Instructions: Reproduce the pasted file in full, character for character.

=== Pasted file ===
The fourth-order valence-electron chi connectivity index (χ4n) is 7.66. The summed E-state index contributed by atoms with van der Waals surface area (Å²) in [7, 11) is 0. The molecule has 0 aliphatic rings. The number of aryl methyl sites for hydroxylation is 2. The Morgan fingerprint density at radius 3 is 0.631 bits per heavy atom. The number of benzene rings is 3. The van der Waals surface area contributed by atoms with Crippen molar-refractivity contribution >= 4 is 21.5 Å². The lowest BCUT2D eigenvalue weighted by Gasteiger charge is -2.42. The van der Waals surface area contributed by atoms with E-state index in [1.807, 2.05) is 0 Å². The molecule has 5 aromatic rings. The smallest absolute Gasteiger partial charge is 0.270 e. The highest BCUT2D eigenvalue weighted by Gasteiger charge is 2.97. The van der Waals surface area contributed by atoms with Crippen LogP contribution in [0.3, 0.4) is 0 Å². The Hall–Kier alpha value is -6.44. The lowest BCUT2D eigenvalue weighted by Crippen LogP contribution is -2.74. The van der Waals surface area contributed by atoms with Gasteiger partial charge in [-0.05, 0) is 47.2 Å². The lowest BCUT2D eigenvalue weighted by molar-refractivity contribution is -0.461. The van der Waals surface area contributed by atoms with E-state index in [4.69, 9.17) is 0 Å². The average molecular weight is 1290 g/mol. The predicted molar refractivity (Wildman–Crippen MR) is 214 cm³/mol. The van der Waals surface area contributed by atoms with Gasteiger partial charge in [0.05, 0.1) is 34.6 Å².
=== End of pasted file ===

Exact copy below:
The fourth-order valence-electron chi connectivity index (χ4n) is 7.66. The summed E-state index contributed by atoms with van der Waals surface area (Å²) in [7, 11) is 0. The molecule has 0 aliphatic rings. The number of aryl methyl sites for hydroxylation is 2. The Morgan fingerprint density at radius 3 is 0.631 bits per heavy atom. The number of benzene rings is 3. The van der Waals surface area contributed by atoms with Crippen molar-refractivity contribution >= 4 is 21.5 Å². The lowest BCUT2D eigenvalue weighted by Gasteiger charge is -2.42. The van der Waals surface area contributed by atoms with E-state index in [1.807, 2.05) is 0 Å². The molecule has 5 aromatic rings. The smallest absolute Gasteiger partial charge is 0.270 e. The highest BCUT2D eigenvalue weighted by Gasteiger charge is 2.97. The van der Waals surface area contributed by atoms with Crippen LogP contribution in [0.3, 0.4) is 0 Å². The Hall–Kier alpha value is -6.44. The lowest BCUT2D eigenvalue weighted by Crippen LogP contribution is -2.74. The van der Waals surface area contributed by atoms with Gasteiger partial charge in [-0.05, 0) is 47.2 Å². The lowest BCUT2D eigenvalue weighted by molar-refractivity contribution is -0.461. The van der Waals surface area contributed by atoms with E-state index in [4.69, 9.17) is 0 Å². The average molecular weight is 1290 g/mol. The predicted molar refractivity (Wildman–Crippen MR) is 214 cm³/mol. The van der Waals surface area contributed by atoms with Gasteiger partial charge in [0.05, 0.1) is 34.6 Å².